This was thanks to a collaboration between the Rosewell and District Community Council, the Rosewell Development Trust and the Midlothian Litter Pickers association.
The Shiel Burn becomes the Dalhousie Burn which flows into the South Esk river and has some beautiful walking paths through woodland surrounding the stream.
Decades worth of fly-tipping and rubbish had accumulated in this particular mile long stretch, to the point that local residents decided to get together and do something about it.
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Event co-ordinator Edith Cameron said: “It was a lovely day and it was great to meet other like-minded locals who cared about the stream and it’s wildlife and beauty.
"There were two big challenges to overcome: There were the steep slopes of the bank at several points which would make it difficult to get the rubbish up and onto an accessible path. And the other big challenge was navigating the complex land ownership around Rosewell.
"The river and its banks are within Whitehill Estate, one of three large agricultural estates owned by the Queen. But the land is managed and run by Crown Estate Scotland, the Scottish Government, their contracted land agents, but not Midlothian Council.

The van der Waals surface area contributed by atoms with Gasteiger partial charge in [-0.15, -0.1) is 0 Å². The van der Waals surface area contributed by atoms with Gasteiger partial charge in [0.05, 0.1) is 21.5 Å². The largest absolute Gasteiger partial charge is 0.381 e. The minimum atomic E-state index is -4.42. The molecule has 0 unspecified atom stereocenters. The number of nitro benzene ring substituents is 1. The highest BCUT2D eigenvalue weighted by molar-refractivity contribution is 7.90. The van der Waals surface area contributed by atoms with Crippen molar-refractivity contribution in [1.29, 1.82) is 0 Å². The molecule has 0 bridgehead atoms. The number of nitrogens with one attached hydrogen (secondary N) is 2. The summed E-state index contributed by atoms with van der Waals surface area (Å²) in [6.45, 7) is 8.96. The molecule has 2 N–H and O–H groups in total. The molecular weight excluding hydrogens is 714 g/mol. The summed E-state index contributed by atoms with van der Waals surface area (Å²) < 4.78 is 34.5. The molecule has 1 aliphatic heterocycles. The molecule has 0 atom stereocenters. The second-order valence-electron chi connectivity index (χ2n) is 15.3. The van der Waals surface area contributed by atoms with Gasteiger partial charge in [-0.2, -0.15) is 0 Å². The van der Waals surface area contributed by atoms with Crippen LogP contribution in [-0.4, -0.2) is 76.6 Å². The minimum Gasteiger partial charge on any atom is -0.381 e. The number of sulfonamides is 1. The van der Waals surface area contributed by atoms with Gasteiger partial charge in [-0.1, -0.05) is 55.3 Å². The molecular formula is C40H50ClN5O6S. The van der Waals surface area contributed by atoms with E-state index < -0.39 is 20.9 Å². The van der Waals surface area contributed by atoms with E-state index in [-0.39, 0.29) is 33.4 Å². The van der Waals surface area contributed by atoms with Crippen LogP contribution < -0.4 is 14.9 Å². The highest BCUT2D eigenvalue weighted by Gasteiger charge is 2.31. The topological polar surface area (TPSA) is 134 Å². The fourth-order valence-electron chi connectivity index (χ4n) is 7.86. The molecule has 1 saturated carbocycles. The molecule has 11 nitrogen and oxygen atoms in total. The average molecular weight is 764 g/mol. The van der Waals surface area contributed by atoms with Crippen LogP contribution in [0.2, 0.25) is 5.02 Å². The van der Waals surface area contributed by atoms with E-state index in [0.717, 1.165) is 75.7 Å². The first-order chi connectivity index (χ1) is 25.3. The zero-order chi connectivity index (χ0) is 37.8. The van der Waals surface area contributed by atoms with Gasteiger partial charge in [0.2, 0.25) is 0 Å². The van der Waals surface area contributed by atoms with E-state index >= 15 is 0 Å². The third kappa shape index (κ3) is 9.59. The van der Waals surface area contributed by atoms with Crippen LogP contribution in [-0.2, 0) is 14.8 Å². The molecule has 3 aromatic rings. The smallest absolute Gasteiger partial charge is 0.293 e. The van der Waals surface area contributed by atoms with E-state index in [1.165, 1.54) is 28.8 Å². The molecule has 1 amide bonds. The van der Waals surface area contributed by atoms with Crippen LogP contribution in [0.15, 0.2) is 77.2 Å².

"Getting agreement about who would fund the skips took time and persistence and I’m so glad it all came together on the day.
"Twenty volunteers arrived on the Saturday morning to help, and together managed to get a rear tractor tyre up the steep bank, along with a huge amount of accumulated metal and plastic rubbish.
"It was great to have so many people as it took strength and teamwork to dig out some of the heavy things which were embedded in the silt. We were amused to find a cathode ray TV, VCR player and a car stereo with a tape deck.
"I think we all enjoyed the day despite the task. It was great to get fresh air, great conversations and exercise with other lovely people and do something really positive”.